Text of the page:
"I'm a big believer in working with local businesses. If I was a buyer purchasing my first home, I'd want to be face to face with you...to know you have some skin in the game, and that you're accountable to me."
- Cheryl Braunschweiger
Branch Manager, NOVA Home Loans
Listen to interview w/ Cheryl Braunschweiger at NOVA Home Loans & Keelan McCamey, Realtor at Peak Realty for information on the new TRID rules.
- In an effort to prevent situations like the housing crisis from happening again, there are new disclosure rules for lenders that require them to disclose certain loan information to buyers
- There are two new forms: The Loan Estimate (LE) and the Closing Disclosure (CD). The new disclosure rules are part of the "Know Before You Owe" law, to better inform borrowers of their lending obligations with their lender
- There's a new organization called the Consumer Financial Protection Bureau (CFPB) that ensures that the new rules are enforced
- Communication among the lender, title company, real estate agents, inspector and appraiser must be done at a higher level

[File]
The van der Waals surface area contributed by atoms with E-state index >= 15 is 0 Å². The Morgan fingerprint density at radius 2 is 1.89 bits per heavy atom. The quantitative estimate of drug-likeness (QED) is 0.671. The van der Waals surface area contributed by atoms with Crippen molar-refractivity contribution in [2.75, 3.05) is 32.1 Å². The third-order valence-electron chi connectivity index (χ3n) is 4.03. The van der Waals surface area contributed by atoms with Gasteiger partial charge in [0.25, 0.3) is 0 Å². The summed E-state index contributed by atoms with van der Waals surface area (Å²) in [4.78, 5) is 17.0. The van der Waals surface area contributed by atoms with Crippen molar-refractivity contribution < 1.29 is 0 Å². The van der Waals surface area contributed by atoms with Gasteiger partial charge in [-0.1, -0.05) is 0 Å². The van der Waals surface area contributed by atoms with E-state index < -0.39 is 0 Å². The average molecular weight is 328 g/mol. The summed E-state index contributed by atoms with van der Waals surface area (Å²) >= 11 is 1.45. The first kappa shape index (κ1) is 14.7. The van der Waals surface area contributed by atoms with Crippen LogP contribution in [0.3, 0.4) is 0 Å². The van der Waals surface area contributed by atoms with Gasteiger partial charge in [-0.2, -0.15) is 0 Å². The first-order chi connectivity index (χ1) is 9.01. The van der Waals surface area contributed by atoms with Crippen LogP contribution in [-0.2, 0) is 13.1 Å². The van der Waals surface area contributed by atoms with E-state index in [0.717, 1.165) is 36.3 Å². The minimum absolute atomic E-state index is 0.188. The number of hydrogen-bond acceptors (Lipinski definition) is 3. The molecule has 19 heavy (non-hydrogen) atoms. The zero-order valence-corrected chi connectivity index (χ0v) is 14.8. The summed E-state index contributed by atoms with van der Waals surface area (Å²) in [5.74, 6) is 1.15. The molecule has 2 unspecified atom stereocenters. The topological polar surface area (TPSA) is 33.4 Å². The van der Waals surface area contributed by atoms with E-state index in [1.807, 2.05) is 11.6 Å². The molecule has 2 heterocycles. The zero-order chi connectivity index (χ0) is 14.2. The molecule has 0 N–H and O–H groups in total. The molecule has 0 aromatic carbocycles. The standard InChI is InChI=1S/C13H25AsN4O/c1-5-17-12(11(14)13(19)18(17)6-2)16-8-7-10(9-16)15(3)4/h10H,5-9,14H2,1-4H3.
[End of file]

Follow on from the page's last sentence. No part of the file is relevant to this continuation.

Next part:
- For every deal, real estate agents should familiarize themselves with the lender's approach to delivering the Closing Disclosure to the buyer (i.e. does the lender use electronic opt-in at the time of application, or do they use the mailbox rule requiring more advance notice for the CD?)
- Agents: Be careful with simultaneous closings...depending on the circumstances, consider doing a rent-back or closing on the second home the next day
- Lenders may err on the side of caution and choose to extend a closing date, even when it's not necessarily in the best interests of the parties in an attempt for lender to avoid potential fines/penalties by the CFPB. Advance planning with contract dates, coordinating with all parties, and communicating expectations upfront surrounding TRID deadlines
- Review the Closing Disclosure with the buyer! Make certain that the buyer has given their agent permission to preview this document
The new TRID rules, otherwise known as the "Know Before You Owe" lending rules enforced by the Consumer Financial Protection Bureau, are in place to better inform buyers of all aspects of the loan product they've selected, as well as receive a Closing Disclosure at least 3 days prior to the closing date. These new rules are at the federal level, and will impact real estate closings across the United States.